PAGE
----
Spotlight on Progressive Education

The Last Word III

By Irene Loewenson, Bank Street School for Children ’14 and The Brearley School ’18

Student Irene LoewensonWhen adults make conversation with a student, they ask the same questions in the same order: “What grade are you in?” “Where do you go to school?” and “What’s your favorite subject?” The first two are easy. But when I respond to the third question with “math,” people raise their eyebrows.

You can almost hear their thoughts. “Oh,” they think. “She’s one of the boring ones, eh?” But that’s not fair. Bank Street has made math fun. One common theme of math through the years is that it is taught through projects where you get some choice in the matter. You can draw a proportional baseball diamond, create a school menu by quadrupling recipes, or make a probability board game. Another common theme of my experience with these projects is that mine were usually about reality television.

Math and reality television are two very different types of interests, you may think. How can they possibly be complementary? [point to 5th-grade math project entitled Runway of Tears] That was my final project for 5th-grade math. I investigated one hard-hitting question: Does the number of episodes a contestant survives on America’s Next Top Model have a relationship to the number of times she cries? I learned about correlation vs. causation, graphing, statistics, and data analysis. And in case you’re curious, the people who lasted the longest were the outliers: the ones who cried the least and the ones who cried the most.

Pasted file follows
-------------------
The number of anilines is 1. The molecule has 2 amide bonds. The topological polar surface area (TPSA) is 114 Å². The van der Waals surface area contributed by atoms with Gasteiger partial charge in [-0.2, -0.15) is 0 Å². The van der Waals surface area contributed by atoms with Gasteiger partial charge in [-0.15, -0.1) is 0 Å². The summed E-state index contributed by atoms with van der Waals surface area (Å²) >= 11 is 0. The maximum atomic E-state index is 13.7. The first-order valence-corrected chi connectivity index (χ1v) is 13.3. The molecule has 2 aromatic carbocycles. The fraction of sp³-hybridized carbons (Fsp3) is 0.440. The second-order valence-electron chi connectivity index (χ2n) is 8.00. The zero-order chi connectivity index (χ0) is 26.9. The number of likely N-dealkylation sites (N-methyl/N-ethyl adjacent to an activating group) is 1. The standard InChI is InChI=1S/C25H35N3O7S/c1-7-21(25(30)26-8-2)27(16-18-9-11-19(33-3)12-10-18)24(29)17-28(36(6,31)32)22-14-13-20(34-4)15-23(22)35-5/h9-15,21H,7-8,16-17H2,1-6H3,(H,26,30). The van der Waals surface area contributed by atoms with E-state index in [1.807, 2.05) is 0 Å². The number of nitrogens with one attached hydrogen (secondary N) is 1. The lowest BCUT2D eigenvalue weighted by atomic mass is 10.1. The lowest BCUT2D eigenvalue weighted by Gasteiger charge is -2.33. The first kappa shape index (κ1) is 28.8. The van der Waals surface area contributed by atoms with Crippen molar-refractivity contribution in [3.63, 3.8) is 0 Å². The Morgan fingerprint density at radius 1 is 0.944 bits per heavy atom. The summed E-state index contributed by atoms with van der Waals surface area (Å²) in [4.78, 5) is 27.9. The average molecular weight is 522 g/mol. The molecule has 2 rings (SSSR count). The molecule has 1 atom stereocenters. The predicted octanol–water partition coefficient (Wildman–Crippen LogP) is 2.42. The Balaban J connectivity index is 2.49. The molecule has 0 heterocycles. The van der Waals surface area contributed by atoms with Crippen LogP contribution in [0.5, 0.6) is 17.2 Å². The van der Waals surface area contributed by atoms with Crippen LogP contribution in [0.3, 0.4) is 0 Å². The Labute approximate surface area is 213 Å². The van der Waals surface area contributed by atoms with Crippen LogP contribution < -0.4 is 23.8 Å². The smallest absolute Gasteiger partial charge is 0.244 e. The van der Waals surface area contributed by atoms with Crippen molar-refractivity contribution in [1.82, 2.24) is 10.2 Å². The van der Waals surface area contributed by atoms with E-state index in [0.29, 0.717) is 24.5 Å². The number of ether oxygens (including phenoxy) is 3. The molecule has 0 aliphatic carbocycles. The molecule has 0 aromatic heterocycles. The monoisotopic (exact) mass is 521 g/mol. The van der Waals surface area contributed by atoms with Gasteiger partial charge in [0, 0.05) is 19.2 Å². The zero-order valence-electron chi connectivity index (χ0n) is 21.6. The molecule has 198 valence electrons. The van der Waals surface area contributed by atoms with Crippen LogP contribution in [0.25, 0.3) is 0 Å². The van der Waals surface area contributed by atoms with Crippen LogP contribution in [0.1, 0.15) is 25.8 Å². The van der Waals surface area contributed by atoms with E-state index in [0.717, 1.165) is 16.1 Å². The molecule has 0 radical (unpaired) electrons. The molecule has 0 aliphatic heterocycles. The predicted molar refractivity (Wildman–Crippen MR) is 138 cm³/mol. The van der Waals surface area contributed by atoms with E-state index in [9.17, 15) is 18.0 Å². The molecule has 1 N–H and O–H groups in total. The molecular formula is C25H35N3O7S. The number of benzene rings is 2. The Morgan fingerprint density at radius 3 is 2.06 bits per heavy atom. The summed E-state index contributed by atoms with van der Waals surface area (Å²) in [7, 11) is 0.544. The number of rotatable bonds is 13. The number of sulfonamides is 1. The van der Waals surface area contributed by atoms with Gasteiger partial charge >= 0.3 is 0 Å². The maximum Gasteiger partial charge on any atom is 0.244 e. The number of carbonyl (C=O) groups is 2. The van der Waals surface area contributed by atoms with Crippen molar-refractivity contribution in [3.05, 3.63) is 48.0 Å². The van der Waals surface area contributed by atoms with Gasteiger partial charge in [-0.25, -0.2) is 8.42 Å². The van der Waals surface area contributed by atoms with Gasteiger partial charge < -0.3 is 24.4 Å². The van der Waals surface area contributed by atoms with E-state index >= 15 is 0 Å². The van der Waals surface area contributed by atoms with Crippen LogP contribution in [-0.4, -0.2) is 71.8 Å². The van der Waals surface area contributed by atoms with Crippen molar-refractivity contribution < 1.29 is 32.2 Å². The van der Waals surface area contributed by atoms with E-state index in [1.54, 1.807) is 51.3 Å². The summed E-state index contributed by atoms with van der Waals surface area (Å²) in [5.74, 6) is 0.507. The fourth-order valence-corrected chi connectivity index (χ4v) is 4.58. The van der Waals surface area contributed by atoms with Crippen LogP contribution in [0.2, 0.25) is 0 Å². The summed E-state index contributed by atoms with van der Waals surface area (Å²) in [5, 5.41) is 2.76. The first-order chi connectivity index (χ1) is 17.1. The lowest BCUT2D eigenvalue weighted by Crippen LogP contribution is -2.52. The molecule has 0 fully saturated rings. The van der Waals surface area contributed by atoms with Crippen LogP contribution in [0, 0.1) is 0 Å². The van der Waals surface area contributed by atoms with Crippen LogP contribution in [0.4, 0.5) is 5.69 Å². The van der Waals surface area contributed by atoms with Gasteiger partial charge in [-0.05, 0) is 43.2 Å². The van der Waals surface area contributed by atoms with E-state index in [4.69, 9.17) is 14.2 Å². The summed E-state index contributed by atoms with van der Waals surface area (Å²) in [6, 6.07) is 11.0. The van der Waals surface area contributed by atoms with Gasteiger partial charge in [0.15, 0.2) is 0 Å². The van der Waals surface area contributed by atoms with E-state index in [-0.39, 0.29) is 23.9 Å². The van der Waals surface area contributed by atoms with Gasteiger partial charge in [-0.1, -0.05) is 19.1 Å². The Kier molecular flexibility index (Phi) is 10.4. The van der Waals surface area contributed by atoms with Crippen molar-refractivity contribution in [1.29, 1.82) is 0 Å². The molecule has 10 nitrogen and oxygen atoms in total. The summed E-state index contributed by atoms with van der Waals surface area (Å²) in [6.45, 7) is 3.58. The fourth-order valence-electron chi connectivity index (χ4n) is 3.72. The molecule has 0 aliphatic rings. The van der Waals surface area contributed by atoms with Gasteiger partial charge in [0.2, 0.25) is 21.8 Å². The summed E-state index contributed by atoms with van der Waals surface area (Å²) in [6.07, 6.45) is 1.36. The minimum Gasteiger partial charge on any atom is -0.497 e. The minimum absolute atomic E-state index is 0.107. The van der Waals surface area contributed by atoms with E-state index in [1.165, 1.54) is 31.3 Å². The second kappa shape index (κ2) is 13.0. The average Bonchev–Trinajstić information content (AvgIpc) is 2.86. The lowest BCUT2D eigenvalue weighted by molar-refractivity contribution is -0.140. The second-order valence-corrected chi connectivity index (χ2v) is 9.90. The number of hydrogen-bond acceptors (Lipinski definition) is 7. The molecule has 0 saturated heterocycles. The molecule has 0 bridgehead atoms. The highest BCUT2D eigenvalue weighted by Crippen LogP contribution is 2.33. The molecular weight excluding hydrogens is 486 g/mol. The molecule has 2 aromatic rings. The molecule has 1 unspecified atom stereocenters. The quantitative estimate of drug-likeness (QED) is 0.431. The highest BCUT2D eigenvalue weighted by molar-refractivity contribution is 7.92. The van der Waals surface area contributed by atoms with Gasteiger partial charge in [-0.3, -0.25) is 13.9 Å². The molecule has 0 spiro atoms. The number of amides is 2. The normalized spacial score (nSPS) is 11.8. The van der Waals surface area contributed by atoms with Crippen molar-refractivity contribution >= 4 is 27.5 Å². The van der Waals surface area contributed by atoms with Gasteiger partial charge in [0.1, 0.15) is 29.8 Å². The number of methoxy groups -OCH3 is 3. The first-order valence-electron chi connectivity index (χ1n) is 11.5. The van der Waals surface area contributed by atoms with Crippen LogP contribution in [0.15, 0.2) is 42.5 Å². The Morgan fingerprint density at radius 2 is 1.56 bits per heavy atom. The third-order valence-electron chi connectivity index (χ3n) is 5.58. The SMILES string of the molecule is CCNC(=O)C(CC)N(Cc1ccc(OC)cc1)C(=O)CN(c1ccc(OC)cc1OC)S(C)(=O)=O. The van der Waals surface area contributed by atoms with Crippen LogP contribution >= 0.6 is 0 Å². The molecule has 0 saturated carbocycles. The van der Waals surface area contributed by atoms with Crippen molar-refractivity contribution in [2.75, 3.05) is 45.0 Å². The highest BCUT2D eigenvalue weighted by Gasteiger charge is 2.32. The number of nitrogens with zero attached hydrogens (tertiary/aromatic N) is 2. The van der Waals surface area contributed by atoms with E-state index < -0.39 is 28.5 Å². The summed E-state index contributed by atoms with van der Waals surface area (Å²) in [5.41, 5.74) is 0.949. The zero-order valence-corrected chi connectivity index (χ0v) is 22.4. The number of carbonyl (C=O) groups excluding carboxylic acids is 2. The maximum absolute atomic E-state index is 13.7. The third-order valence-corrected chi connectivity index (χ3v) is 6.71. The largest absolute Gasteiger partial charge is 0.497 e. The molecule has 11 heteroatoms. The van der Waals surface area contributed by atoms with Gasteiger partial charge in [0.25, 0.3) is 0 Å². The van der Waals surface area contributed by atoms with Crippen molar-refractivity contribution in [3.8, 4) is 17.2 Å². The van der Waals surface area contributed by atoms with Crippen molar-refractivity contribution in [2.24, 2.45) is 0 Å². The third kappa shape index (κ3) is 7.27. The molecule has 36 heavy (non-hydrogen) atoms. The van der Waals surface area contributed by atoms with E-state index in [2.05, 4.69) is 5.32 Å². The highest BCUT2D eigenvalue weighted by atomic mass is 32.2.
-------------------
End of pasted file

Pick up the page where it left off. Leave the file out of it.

Over the years, this reality television mathematics has become a tradition for me. I learned about scale factor by drawing the Mini Mardashians—no relation to the Kardashians, so you can’t sue me. My spinner for 6th grade’s Casino Day was also Top Model based.

Recently, I did another Kardashian project for school. And my mother suggested to me that, maybe, this would be the last time I did such a thing. After all, she said, in high school, teachers would be less impressed, and I should make the most of this happiness while I still could. She’s right. I know that even without the reality television aspect next year, math will be my favorite subject. It’s enjoyable. It’s satisfying and clear.

I have Bank Street to thank for helping me discover that.